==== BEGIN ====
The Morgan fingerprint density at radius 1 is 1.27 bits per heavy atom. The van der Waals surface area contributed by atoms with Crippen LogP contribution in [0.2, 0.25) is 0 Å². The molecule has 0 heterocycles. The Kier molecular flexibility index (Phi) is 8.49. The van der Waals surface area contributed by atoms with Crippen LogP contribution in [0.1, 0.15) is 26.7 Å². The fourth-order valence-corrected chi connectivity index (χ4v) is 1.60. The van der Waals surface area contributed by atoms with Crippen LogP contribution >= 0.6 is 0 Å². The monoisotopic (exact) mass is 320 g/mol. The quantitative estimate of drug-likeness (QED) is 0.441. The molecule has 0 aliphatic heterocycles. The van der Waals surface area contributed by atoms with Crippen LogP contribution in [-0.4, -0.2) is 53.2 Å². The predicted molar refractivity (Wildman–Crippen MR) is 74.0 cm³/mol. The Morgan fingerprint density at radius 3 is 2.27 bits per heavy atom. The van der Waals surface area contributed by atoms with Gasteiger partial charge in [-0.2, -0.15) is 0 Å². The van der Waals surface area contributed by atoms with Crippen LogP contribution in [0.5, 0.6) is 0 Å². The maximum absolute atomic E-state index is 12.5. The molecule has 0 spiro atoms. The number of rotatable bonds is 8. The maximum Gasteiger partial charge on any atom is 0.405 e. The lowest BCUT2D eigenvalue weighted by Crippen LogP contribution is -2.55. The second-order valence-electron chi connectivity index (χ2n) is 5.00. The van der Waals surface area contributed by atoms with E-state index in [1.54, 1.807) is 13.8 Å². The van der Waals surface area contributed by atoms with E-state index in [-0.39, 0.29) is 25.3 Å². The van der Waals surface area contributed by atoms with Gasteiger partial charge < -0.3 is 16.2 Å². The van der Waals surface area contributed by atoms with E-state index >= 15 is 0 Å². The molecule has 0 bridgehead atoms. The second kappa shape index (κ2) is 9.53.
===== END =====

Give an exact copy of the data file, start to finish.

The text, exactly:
The Morgan fingerprint density at radius 1 is 1.27 bits per heavy atom. The van der Waals surface area contributed by atoms with Crippen LogP contribution in [0.2, 0.25) is 0 Å². The molecule has 0 heterocycles. The Kier molecular flexibility index (Phi) is 8.49. The van der Waals surface area contributed by atoms with Crippen LogP contribution in [0.1, 0.15) is 26.7 Å². The fourth-order valence-corrected chi connectivity index (χ4v) is 1.60. The van der Waals surface area contributed by atoms with Crippen LogP contribution >= 0.6 is 0 Å². The monoisotopic (exact) mass is 320 g/mol. The quantitative estimate of drug-likeness (QED) is 0.441. The molecule has 0 aliphatic heterocycles. The van der Waals surface area contributed by atoms with Crippen LogP contribution in [-0.4, -0.2) is 53.2 Å². The predicted molar refractivity (Wildman–Crippen MR) is 74.0 cm³/mol. The Morgan fingerprint density at radius 3 is 2.27 bits per heavy atom. The van der Waals surface area contributed by atoms with Gasteiger partial charge in [-0.2, -0.15) is 0 Å². The van der Waals surface area contributed by atoms with Crippen LogP contribution in [0.5, 0.6) is 0 Å². The maximum absolute atomic E-state index is 12.5. The molecule has 0 spiro atoms. The number of rotatable bonds is 8. The maximum Gasteiger partial charge on any atom is 0.405 e. The lowest BCUT2D eigenvalue weighted by Crippen LogP contribution is -2.55. The second-order valence-electron chi connectivity index (χ2n) is 5.00. The van der Waals surface area contributed by atoms with E-state index in [1.54, 1.807) is 13.8 Å². The van der Waals surface area contributed by atoms with E-state index in [-0.39, 0.29) is 25.3 Å². The van der Waals surface area contributed by atoms with Gasteiger partial charge < -0.3 is 16.2 Å². The van der Waals surface area contributed by atoms with E-state index >= 15 is 0 Å². The molecule has 0 bridgehead atoms. The second kappa shape index (κ2) is 9.53.